New York Rangers 2018 Draft Review and Development Camp Updates

Michael

2018-07-20

New York Rangers logo courtesy of oboitut.com

31 in 31 Series, July: New York Rangers

 

Draft Review

 

The window to win for the Rangers was wide open back in 2013-2014 and 2014-2015. The team went all-in on the veterans, Brad Richards, Marty St. Louis, Rick Nash, and it nearly worked. The greybeards took them all the way to the Stanley Cup Final but ultimately fell short. No one can fault the Rangers management for the effort, they had it in their grasp, but after every high there is an inevitable low. The money was spent, the effort was made, and in 2017-2018 with a disappointing 77 point finish the window of opportunity slammed firmly shut in NYC. Recognizing this, the Rangers signaled the rebuild with the trades of Rick Nash and Ryan McDonagh, garnering two additional first-round picks for their keystone players.

 

Entering the draft in 2018 the Rangers obviously had a plan and threw caution to the wind gambling their highest picks on raw talent. Searching for franchise players outside the top five, the Rangers drafted a crafty young Russian who dazzled in the KHL playoffs and a forward-to-defense convert with just two years of experience. In passing on the safer choices at the draft table only time will tell if the risk was worth the reward.

 

Round 1 (9th overall) – Vitali Kravtsov, RW

A player that some analysts were calling the “steal of the draft”, Vitali Kravtsov oozes fantasy potential. While some think that the Rangers reached for Kravtsov here, it’s clear that the Rangers got their guy at number nine. Many are likening Kravtsov to Washington superstar Evgeny Kuznetzov and for good reason. No player at his age has scored in the KHL at the rate Kravtsov since Kuznetzov and no player has scored as many times in the KHL playoffs at his age since former DobberProspects darling Valeri Nichushkin. At 6-4, 186 lbs, he’s got the speed, the shot, the hands and the size to be a force in the NHL. Kravtsov will likely need some time to develop on the defensive side of the puck but he is already a dynamic scorer in Russia’s top league.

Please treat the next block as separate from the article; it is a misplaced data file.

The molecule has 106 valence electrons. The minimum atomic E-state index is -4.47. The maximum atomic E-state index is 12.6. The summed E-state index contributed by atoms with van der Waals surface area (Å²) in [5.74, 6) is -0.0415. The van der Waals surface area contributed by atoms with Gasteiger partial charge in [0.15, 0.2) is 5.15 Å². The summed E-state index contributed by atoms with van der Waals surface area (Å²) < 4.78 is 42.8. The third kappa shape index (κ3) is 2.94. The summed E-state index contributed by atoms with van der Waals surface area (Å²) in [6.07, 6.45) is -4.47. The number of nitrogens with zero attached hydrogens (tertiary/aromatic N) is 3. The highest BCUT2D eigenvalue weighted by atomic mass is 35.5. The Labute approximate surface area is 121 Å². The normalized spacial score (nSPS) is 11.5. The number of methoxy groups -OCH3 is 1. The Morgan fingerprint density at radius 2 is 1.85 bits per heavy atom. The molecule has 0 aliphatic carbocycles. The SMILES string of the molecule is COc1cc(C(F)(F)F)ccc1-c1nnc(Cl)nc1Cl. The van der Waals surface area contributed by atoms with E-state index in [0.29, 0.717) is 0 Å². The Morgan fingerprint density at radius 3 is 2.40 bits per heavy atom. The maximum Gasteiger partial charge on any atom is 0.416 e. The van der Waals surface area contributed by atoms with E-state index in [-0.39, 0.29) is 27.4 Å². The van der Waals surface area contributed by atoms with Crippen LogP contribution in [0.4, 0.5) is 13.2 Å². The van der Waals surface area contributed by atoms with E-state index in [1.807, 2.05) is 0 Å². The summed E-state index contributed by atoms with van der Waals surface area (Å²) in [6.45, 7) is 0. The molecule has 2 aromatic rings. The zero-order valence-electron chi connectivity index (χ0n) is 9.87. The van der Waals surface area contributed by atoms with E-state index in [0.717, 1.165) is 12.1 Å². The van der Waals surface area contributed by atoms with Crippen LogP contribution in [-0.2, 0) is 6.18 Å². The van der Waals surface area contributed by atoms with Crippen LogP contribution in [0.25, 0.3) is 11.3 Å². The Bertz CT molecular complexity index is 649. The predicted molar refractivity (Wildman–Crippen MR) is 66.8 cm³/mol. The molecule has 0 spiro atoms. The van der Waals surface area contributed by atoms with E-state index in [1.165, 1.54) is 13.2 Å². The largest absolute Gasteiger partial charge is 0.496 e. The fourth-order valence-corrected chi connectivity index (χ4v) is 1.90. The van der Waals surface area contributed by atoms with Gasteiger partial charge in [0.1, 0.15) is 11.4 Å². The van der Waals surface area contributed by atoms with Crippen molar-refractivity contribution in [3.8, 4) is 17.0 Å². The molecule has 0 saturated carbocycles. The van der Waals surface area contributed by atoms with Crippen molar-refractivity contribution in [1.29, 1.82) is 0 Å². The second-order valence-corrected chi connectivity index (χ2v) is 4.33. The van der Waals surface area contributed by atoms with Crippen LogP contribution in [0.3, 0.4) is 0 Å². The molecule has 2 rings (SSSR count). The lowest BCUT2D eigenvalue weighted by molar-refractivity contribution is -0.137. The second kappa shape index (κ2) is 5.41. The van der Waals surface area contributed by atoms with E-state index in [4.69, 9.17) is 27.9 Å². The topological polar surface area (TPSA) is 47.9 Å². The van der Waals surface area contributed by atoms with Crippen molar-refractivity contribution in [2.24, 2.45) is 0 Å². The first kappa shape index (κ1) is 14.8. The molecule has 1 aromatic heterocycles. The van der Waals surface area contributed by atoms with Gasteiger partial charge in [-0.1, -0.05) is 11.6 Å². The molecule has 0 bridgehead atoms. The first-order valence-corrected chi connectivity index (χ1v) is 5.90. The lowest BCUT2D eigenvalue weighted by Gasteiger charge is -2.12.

Round 1 (22nd overall) – K’Andre Miller, D

A forward until just two years ago K’Andre Miller was the eighth defenseman off the board in the 2018 NHL Entry Draft. Not bad for someone with minimal experience. It’s hard to find downsides to the imposing defender’s tool-set. Coming in at 6-4, 205 lbs, Miller is a big boy and he’s got room to fill out further. Miller is a strong two-way defender with an above average transition game. While a hulking young man, Miller also has high level skating and good top speed for his size. The young defender needs some time to adapt to his new position and needs to work on his shot from the point. With only two years experience and plenty of room to grow, Miller is definitely a prospect to keep an eye on.

 

Round 1 (28th overall) – Nils Lundkvist, D

Not just a familiar-sounding name in New York, Lundkvist is a very promising young Swedish defender who was leaned on heavily for the Lulea HF club this season in the SHL. Winner of the U20 Best Defenseman Award for the U20 SuperElit league with just a half season of work, Lundkvist signifies a much safe